Wesley’s commitment to sustainability and eco-spirituality is rooted in the passion of its community members, theological curriculum and administration. Since the school relocated from Westminster, Md., to Washington, D.C., in 1958, Wesley’s administration has made it a point to actively consider the institution’s environmental impacts.
“Wesley has always been sensitive to the environment, ecology and the elements of stewardship of Creation,” Vice President for Administration Terry Bradfield said. “We’ve had that within our curriculum and a number of programs and courses are reflective of that. We strive to be an example and learning environment so students who come through our educational programs are able to take lessons learned that they can put into practice wherever they are serving.”
Beginning in June 2017, the campus underwent a major renovation to replace and upgrade inefficient and aging energy systems that were original to the campus. This included replacing the heating and cooling infrastructure throughout the entire campus, replacing single-paned windows with high-efficiency glass and upgrading the energy system to digital controls. The project was completed in late October.
Campus sustainability encompasses more than just a building renovation, however. Wesley began a campus-wide recycling program even before the city’s program officially launched in 1988. The school offers an on-site Zip Car and bike share program to incentivize students not to rely on personal vehicles for transportation. In recent years, the campus switched to a 100 percent wind-generated electricity supplier and is currently replacing all incandescent and fluorescent lightbulbs with LED bulbs to reduce cost and impact.
“These programs have started at the request of students in the community and then have made it into the actual fabric of staff and administrative activities,” Bradfield said. This is all part of maintaining the quality of the institution so it remains an inviting location for students, staff and faculty, he said.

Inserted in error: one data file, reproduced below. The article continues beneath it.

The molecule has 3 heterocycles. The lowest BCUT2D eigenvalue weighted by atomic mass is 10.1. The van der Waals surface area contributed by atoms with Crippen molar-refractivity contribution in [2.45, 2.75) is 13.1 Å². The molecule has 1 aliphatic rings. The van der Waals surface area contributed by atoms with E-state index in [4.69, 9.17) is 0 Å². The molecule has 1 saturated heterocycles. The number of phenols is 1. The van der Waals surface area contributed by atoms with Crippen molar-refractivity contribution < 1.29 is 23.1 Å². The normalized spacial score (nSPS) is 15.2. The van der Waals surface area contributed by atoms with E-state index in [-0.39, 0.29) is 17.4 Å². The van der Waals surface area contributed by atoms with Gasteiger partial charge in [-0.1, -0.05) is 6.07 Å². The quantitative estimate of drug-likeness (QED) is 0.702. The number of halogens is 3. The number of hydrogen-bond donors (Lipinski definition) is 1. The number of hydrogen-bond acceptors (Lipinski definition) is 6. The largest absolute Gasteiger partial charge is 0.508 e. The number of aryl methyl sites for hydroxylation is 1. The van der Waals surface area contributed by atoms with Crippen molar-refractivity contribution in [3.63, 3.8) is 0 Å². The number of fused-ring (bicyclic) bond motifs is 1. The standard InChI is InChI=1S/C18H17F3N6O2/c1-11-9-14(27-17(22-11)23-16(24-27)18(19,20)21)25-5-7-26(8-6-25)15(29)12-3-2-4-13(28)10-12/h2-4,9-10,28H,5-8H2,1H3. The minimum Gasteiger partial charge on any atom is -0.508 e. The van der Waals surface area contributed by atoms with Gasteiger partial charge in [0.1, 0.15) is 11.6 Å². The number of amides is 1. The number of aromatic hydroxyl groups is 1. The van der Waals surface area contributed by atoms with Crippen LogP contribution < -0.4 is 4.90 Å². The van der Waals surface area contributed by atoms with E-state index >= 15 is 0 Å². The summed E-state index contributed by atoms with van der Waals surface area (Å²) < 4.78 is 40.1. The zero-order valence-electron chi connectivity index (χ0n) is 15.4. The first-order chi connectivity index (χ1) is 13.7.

The major renovation that took place from June to October will lead to the most significant cost and energy efficiency savings. “We anticipate that what we have done will amount to about 30 to 35 percent savings in cost for our system overall,” Bradfield said.
Over the course of just four months, Wesley’s infrastructure was converted from its original, steam-generated heating system to a hot water system. The new system relies on natural gas–fired boilers and results in greater energy efficiency, a decrease in fuel usage, and decrease in overall cost.
“This project has allowed us to replace nearly every single component that was here when the campus was built in 1958, so we have almost a brand new campus from an internal infrastructure perspective,” Bradfield said. “Since our core buildings themselves are in great shape, this campus has been renewed and is ready to serve students and the community for another 50 years.”
Despite the significant returns already seen from this investment, the project was not without sacrifices by Wesley’s students, faculty and staff, many of whom were relocated during the months of the project.
“Director of Facilities Randall Adams was our institutional overseer for the project,” Bradfield said. “This was a project that involved virtually our entire campus community — staff, faculty and students. All in all, everybody pitched in and took it in stride. It was an experience of shared endurance and I’m very grateful to everybody.”